BBC NEWS Americas Africa Europe Middle East South Asia Asia Pacific Arabic Spanish Russian Chinese Welsh

 You are in:  UK
Front Page 
Northern Ireland 
UK Politics 
Talking Point 
In Depth 

Commonwealth Games 2002

BBC Sport

BBC Weather

Tuesday, 26 March, 2002, 17:44 GMT
Lawrence friend can sue police
Stephen Lawrence
Stephen Lawrence was stabbed at a bus stop
The man who witnessed the murder of black teenager Stephen Lawrence has won the right to sue the police over their treatment of him.

Duwayne Brooks, 27, says he was treated as a suspect rather than a witness by officers investigating the murder of his friend at a south London bus stop in 1993.

The Court of Appeal has now given the go-ahead for Mr Brooks to sue the Metropolitan Police Commissioner for wrongful arrest and negligence, and 13 police officers for breaches of the Race Relations Act.

The decision overrules a 1999 court decision to strike out his claims.

Duwayne Brooks
Duwayne Brooks suffered post-traumatic stress
Mr Brooks told BBC Radio 4's PM programme: "The police were not worried about how I was on the night. All they were concerned about was how Stephen got attacked and if I had committed that attack.

"At the scene I felt very belittled by the way the police did not want to follow where the suspects had run and years afterwards I still feel the same.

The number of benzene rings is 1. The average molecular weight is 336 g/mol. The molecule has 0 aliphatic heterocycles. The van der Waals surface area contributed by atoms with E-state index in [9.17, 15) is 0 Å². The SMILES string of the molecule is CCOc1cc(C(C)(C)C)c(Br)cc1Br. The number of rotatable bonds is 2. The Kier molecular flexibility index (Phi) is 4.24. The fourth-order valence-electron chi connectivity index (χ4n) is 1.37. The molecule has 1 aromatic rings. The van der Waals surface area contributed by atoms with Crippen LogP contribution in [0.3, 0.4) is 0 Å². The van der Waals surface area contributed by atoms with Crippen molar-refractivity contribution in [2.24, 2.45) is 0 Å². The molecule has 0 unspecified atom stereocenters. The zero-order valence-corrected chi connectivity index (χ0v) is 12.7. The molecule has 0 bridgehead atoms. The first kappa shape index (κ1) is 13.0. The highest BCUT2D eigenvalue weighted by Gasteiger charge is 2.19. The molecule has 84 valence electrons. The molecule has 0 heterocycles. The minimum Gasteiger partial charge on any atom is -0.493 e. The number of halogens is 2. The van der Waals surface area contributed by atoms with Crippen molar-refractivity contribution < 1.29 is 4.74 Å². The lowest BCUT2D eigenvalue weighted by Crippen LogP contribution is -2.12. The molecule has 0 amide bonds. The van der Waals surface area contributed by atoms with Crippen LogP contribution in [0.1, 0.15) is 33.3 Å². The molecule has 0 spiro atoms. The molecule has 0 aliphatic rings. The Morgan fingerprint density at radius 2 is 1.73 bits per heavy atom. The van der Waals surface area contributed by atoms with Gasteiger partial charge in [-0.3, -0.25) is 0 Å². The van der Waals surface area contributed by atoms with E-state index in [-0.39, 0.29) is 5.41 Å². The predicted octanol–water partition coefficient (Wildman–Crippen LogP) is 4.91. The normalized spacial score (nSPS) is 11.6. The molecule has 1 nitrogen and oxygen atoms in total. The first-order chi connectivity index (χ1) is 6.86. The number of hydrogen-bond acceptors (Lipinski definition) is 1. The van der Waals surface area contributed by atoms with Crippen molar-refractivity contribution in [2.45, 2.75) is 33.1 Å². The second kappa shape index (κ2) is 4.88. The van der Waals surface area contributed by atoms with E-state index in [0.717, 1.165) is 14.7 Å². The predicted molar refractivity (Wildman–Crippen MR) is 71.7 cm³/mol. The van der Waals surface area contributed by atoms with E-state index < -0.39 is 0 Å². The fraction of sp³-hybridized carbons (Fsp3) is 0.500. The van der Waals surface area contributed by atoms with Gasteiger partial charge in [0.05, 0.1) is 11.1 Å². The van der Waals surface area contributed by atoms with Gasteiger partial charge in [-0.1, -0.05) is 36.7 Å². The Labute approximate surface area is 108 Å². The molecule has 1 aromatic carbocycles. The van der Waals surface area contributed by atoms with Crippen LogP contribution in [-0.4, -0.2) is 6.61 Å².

"I feel sad, upset and annoyed that the police were allowed to treat me the way they did."

The report into police handling of the murder investigation identified "institutional racism" in the Metropolitan Police.

Mr Brooks said: "I don't know if the police officers were racist. They may have never been in that situation before, never have had to deal with a black person in that situation before. But the police service on the whole....the system is racist."

I want the police to apologise. I want them to admit they were wrong, admit negligence, say it will never happen again

Duwayne Brooks
The effects of the attack left Mr Brooks with post-traumatic stress disorder.

His solicitor Jane Deighton described the Court of Appeal ruling as "ground-breaking", especially for black victims aggrieved by police treatment.

She said it was the first time the rights of victims and witnesses of crime against the police had been recognised in law and could prompt improvements in police conduct.

Appeals refused

But she attacked the police for contesting the decision.

"It's ironic they should continue to pour hours of police time and hundreds of thousands of pounds of police money into fighting this claim," she told the BBC.

"Only two weeks ago, the commissioner [Sir John Stevens] hit the headlines for attacking other elements of the criminal justice system for failing victims, in quite stark contrast to how he has defended this claim."

Lord Justice Kennedy, giving the appeal court ruling, said: "There have been many complaints about the way in which the matter was handled by the Metropolitan Police."

The Appeal Court refused permission to appeal to the House of Lords but the police concerned can apply direct to the law lords for permission to challenge Tuesday's decision.

Police are still investigating the Lawrence murder. Five men were initially charged but the case against them was dropped by the Crown Prosecution Service for lack of evidence.

The BBC's Margaret Gilmore
"Lawyers say it is a groundbreaking decision"
The BBC's Eddie Mair
speaks to Duwayne Brooks, and his solicitor Jane Deighton
Internet links:

The BBC is not responsible for the content of external internet sites

Links to more UK stories are at the foot of the page.

E-mail this story to a friend

Links to more UK stories